Now they appear to have accepted that this plan wasn’t viable, leaving them with plan at all.
A large fuel spillage in this part of the underground reservoir could permanently damage it meaning, no more agriculture in Thanet, no Thanet Earth, hosepipe bans every summer. The other approach of concreting it over doesn’t work because we need the rainfall on it to replenish the water.
I think it likely that the unrealistic approach to the restrictions imposed by the water source protection zones, was partly responsible for the collapse of the share price of the China Gateway developers. We certainly shouldn’t be treating people who wish to invest in Thanet in this way and need to be able to produce a clear cut understanding of what can and can’t be allowed to take place on the source protection zones, before these companies spend large amounts of money on planning for pipedreams.
The two large developments I have looked into where construction has started Pleasurama where the access road has been built without a flood risk assessment, despite a strong recommendation from the EA for one and Thanet Earth built without an environmental impact assessment both look dangerous.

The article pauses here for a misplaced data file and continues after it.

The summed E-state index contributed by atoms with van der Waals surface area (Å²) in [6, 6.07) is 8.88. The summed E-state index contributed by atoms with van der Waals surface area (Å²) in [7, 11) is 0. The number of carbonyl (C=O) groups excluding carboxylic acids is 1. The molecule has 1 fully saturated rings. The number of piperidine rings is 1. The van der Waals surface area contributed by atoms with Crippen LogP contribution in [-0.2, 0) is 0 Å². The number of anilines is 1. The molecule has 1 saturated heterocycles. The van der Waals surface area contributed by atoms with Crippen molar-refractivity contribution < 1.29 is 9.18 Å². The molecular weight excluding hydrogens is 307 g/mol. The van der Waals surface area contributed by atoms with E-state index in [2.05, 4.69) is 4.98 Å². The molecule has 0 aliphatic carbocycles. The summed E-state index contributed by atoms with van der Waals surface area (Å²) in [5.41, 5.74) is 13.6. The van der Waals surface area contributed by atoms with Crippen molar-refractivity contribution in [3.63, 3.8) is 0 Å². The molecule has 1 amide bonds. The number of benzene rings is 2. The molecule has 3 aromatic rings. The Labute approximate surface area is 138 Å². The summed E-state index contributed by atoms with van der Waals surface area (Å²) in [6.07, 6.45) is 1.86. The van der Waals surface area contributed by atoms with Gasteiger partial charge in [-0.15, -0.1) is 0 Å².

With Manston business park, in the initial consultation stage TDC planning must have known that CGP would have had to conform to the same standards mandatory for the other developments on the site. Southern Water and the EA between them stipulate that the surface runoff can’t go into soakaways or Pegwell bay, it can’t go into the mains drainage as it would have to be pumped uphill (a power cut in a thunderstorm would make this unworkable, apart from the large volume of water involved making this solution unlikely to be viable) that leaves gravity fed balancing ponds. There are two problems with the balancing pond solution one is that CGP don’t own enough land lower than their site and higher than the part of the water source protection zone that they would be allowed to discharge into and the airport operator, acting as a statutory consultee has stipulated against them because of problems with waterfowl.